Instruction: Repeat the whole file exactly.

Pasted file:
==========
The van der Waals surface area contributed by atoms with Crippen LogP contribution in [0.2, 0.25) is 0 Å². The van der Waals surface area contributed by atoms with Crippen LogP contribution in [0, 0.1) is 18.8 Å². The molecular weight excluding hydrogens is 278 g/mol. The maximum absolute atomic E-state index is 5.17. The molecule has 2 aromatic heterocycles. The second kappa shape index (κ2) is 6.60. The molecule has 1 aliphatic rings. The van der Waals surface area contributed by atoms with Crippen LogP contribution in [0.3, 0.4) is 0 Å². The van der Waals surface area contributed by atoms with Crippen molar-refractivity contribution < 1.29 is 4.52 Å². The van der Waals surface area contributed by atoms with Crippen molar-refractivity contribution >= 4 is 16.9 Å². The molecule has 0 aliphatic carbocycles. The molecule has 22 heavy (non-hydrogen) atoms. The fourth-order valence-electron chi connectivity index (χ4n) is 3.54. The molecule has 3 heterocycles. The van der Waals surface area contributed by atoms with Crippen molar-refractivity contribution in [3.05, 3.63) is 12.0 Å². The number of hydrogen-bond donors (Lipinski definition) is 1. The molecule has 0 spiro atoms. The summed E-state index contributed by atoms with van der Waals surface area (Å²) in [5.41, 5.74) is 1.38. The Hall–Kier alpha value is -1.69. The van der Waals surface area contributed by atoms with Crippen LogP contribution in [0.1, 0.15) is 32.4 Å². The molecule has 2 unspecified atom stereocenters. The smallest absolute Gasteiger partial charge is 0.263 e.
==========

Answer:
The van der Waals surface area contributed by atoms with Crippen LogP contribution in [0.2, 0.25) is 0 Å². The van der Waals surface area contributed by atoms with Crippen LogP contribution in [0, 0.1) is 18.8 Å². The molecular weight excluding hydrogens is 278 g/mol. The maximum absolute atomic E-state index is 5.17. The molecule has 2 aromatic heterocycles. The second kappa shape index (κ2) is 6.60. The molecule has 1 aliphatic rings. The van der Waals surface area contributed by atoms with Crippen LogP contribution in [0.3, 0.4) is 0 Å². The van der Waals surface area contributed by atoms with Crippen molar-refractivity contribution < 1.29 is 4.52 Å². The van der Waals surface area contributed by atoms with Crippen molar-refractivity contribution >= 4 is 16.9 Å². The molecule has 0 aliphatic carbocycles. The molecule has 22 heavy (non-hydrogen) atoms. The fourth-order valence-electron chi connectivity index (χ4n) is 3.54. The molecule has 3 heterocycles. The van der Waals surface area contributed by atoms with Crippen molar-refractivity contribution in [3.05, 3.63) is 12.0 Å². The number of hydrogen-bond donors (Lipinski definition) is 1. The molecule has 0 spiro atoms. The summed E-state index contributed by atoms with van der Waals surface area (Å²) in [5.41, 5.74) is 1.38. The Hall–Kier alpha value is -1.69. The van der Waals surface area contributed by atoms with Crippen LogP contribution in [0.1, 0.15) is 32.4 Å². The molecule has 2 unspecified atom stereocenters. The smallest absolute Gasteiger partial charge is 0.263 e.